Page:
Egyptian borrowers face challenges raising syndicated loans

Egypt's return to the international syndicated loan market is being hampered by September's global volatility and the growing liquidity crunch in the Middle East, which is pushing loan pricing higher, banking sources said on Friday.

Two loans for Egyptian banks that were launched before September are still in the market as lenders seek higher pricing to compensate for perceived increased risk.

Egypt's second-largest state-bank, Banque Misr, has been talking to banks since June about a three year US$250m deal which is being coordinated by Bahrain's ABC Bank and has not yet signed.

Banque du Caire has also has been in talks since July about a one-year US$200m deal which is being coordinated by Standard Chartered.

Banque Misr and Banque du Caire were not immediately available for comment.

Egypt re-entered the international syndicated loan market in January this year with a 42 month US$1.3bn pre-export loan for Egyptian General Petroleum Group.

The country took a four-year break from the international loan market after the Arab Spring uprisings in 2011. A handful of Egyptian corporates and banks have tapped the market this year, but those benchmarks are now being revised.

"Egypt has effectively been off the radar for several years. It is now an emerging market, benchmarks need to be established and borrowers need some hand-holding," a banker said.

Deals that have been completed, which include a 37-month US$390m deal for National Bank of Egypt, have largely been funded by Middle Eastern banks.

With low oil prices squeezing Middle East liquidity, negotiations with Egyptian borrowers have become tougher as lenders call for higher pricing.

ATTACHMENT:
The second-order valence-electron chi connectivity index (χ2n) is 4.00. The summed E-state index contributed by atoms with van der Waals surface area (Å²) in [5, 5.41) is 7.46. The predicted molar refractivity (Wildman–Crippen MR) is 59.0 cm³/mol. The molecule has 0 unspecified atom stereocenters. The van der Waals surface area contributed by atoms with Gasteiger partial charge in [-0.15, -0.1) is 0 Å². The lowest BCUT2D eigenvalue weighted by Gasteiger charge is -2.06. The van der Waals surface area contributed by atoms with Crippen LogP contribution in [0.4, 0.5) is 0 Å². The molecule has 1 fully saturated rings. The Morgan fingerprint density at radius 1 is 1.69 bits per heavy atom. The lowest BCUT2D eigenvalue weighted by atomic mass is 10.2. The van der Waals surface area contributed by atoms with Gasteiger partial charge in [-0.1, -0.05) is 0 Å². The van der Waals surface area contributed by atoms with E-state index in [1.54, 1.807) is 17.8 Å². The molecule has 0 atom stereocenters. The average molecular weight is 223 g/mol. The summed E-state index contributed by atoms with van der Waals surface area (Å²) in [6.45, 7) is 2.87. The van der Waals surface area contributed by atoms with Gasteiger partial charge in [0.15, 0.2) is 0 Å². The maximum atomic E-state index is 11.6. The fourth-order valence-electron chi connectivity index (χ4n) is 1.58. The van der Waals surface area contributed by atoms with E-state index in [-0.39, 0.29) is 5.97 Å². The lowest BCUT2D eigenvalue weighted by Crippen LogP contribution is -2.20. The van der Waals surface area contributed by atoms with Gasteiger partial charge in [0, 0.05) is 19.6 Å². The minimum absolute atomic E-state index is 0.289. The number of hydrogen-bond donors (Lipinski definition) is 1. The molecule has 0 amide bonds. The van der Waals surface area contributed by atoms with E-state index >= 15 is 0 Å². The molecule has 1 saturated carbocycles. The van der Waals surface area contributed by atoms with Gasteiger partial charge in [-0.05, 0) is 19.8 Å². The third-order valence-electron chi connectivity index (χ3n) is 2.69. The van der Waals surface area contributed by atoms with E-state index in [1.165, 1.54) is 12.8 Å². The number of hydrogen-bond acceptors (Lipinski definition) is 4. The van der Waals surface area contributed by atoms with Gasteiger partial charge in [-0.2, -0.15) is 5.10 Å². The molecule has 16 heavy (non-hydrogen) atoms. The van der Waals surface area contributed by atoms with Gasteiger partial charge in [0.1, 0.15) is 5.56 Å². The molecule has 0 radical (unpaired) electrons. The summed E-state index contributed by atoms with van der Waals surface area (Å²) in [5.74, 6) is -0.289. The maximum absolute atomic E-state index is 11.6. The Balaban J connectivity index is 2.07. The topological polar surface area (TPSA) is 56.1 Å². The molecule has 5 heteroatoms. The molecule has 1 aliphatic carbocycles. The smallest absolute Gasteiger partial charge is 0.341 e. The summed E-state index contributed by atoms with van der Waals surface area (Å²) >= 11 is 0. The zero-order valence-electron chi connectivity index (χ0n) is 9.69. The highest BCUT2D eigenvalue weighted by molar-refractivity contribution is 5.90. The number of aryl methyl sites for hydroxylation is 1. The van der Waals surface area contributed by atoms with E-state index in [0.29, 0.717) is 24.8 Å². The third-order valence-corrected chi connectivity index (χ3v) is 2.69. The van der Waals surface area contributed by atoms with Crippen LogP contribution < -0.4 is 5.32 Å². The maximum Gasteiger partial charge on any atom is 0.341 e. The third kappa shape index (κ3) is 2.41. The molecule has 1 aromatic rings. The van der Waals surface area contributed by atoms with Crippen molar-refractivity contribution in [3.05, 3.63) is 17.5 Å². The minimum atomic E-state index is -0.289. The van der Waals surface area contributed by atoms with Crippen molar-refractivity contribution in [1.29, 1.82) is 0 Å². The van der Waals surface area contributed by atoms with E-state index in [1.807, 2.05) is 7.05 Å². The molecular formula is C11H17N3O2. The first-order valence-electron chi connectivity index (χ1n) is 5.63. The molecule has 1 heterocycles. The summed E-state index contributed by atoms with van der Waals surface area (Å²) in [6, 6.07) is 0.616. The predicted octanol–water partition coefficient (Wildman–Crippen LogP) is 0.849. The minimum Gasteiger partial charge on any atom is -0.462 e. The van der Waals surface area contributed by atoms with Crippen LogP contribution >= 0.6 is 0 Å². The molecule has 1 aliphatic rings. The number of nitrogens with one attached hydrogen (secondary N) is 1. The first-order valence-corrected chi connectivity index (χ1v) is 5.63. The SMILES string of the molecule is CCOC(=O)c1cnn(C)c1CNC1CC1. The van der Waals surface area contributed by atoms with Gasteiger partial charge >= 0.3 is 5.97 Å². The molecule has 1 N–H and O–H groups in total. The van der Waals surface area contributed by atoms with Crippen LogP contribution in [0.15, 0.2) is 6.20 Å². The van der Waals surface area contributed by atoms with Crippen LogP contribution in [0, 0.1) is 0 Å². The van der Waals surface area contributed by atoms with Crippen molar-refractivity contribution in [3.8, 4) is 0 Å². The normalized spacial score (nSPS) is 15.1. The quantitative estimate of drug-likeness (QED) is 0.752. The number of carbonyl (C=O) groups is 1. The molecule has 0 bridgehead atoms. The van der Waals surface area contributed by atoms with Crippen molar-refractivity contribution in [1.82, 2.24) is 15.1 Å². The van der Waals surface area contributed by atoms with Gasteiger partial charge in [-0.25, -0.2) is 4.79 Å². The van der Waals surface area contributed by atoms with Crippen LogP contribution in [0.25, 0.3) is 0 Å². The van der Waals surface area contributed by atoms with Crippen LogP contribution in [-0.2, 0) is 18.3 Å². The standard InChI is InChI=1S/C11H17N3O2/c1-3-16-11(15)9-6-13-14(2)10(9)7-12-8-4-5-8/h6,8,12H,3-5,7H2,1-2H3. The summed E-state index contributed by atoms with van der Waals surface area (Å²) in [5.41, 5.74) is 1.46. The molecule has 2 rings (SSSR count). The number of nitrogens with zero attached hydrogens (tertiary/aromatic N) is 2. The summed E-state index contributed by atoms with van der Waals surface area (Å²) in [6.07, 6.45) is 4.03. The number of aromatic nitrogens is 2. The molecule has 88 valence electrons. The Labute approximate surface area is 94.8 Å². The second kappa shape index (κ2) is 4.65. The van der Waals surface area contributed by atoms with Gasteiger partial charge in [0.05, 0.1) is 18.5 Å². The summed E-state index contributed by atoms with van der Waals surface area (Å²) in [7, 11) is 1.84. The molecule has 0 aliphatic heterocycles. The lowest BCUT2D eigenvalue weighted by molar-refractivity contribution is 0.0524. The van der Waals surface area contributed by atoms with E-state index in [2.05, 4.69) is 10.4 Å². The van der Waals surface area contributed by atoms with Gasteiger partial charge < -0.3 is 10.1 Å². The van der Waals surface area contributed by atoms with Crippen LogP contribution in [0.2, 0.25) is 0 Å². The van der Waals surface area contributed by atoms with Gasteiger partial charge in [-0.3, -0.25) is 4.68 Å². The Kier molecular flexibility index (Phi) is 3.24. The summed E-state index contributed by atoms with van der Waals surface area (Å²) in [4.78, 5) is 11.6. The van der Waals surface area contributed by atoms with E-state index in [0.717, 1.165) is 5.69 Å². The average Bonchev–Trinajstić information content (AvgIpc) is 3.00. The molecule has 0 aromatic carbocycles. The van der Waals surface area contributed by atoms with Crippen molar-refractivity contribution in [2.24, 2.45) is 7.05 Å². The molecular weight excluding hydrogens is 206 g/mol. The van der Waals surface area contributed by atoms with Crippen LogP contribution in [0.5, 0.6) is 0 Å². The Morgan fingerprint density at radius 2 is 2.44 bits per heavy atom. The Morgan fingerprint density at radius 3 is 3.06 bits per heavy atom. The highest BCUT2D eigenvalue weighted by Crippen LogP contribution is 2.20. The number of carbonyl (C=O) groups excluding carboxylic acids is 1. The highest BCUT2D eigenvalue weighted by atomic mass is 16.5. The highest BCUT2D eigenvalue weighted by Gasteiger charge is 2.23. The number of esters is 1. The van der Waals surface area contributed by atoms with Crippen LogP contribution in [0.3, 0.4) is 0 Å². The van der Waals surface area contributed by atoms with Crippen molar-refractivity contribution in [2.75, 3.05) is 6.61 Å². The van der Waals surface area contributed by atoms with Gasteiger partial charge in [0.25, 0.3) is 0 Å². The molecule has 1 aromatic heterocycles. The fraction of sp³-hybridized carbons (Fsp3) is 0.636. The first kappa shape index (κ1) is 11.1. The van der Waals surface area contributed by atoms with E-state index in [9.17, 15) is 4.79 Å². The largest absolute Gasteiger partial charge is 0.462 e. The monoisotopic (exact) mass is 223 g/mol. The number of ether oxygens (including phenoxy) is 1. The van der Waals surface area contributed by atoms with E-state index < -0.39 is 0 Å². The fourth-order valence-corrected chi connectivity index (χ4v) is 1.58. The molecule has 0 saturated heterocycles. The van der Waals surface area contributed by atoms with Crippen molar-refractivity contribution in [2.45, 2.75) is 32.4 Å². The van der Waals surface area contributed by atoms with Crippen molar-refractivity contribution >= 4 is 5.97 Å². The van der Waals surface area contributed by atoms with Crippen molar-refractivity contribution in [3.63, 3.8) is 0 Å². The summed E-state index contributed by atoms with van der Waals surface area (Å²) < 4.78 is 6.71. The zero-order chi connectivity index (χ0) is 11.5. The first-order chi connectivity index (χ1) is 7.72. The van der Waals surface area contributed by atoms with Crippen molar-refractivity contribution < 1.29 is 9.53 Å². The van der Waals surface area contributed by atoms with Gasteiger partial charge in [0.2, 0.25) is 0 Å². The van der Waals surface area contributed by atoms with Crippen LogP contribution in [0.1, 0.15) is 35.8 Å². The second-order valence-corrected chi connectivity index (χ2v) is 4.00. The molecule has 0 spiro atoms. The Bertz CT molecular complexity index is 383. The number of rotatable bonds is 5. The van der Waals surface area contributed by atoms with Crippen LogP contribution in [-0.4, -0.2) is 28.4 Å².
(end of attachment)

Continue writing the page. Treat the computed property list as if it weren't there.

"Egypt remains a very challenging place, not least because hopes of getting things done are pinned on Middle East liquidity," a second banker said.

Making progress 

Banque Misr is expected to be the first Egyptian bank to complete a deal since September's volatility. Talks stalled over pricing, but bankers said that some progress has been made in recent weeks and the deal is now likely to get done.

"They (Banque Misr) wanted the same pricing as National Bank of Egypt," a third banker said, adding that Bank of Egypt paid all-in pricing of 300bp for its loan.

Banque du Caire is still in protracted discussions with lenders over the terms of its deal, bankers said. These problems have been exacerbated by Egyptian borrowers' previous absence from the loan market.

"Discussions with the borrower are very difficult, more difficult than the actual syndication," a fourth banker said.

Although Egypt is proving challenging, bankers say they will still consider short-term loans for financial institutions in hard currency, but longer-dated, local currency loans are off the menu for now.

"The positive vibes around Egypt in the first quarter may have dissipated but lenders still believe it is an important market. There might be a slow down but it is not the end yet," said the fourth banker. 

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